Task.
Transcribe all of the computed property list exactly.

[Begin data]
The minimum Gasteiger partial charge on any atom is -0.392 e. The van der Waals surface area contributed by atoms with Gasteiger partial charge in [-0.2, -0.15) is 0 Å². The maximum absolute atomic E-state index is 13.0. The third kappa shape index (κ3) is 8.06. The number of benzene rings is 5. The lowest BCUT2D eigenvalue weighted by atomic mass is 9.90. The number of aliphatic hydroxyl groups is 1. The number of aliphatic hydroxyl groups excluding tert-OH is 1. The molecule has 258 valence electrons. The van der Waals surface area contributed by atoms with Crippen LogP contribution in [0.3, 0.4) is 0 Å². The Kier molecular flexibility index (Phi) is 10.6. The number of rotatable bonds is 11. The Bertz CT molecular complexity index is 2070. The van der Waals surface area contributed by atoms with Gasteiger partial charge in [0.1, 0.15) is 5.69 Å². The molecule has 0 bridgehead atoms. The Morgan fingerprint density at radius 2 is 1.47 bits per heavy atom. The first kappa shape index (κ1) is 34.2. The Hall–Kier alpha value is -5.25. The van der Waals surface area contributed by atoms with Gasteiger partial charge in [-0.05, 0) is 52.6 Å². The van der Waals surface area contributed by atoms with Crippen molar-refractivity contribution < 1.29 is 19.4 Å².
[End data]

The minimum Gasteiger partial charge on any atom is -0.392 e. The van der Waals surface area contributed by atoms with Gasteiger partial charge in [-0.2, -0.15) is 0 Å². The maximum absolute atomic E-state index is 13.0. The third kappa shape index (κ3) is 8.06. The number of benzene rings is 5. The lowest BCUT2D eigenvalue weighted by atomic mass is 9.90. The number of aliphatic hydroxyl groups is 1. The number of aliphatic hydroxyl groups excluding tert-OH is 1. The molecule has 258 valence electrons. The van der Waals surface area contributed by atoms with Crippen LogP contribution in [0.3, 0.4) is 0 Å². The Kier molecular flexibility index (Phi) is 10.6. The number of rotatable bonds is 11. The Bertz CT molecular complexity index is 2070. The van der Waals surface area contributed by atoms with Gasteiger partial charge in [0.1, 0.15) is 5.69 Å². The molecule has 0 bridgehead atoms. The Morgan fingerprint density at radius 2 is 1.47 bits per heavy atom. The first kappa shape index (κ1) is 34.2. The Hall–Kier alpha value is -5.25. The van der Waals surface area contributed by atoms with Gasteiger partial charge in [-0.05, 0) is 52.6 Å². The van der Waals surface area contributed by atoms with Crippen molar-refractivity contribution < 1.29 is 19.4 Å².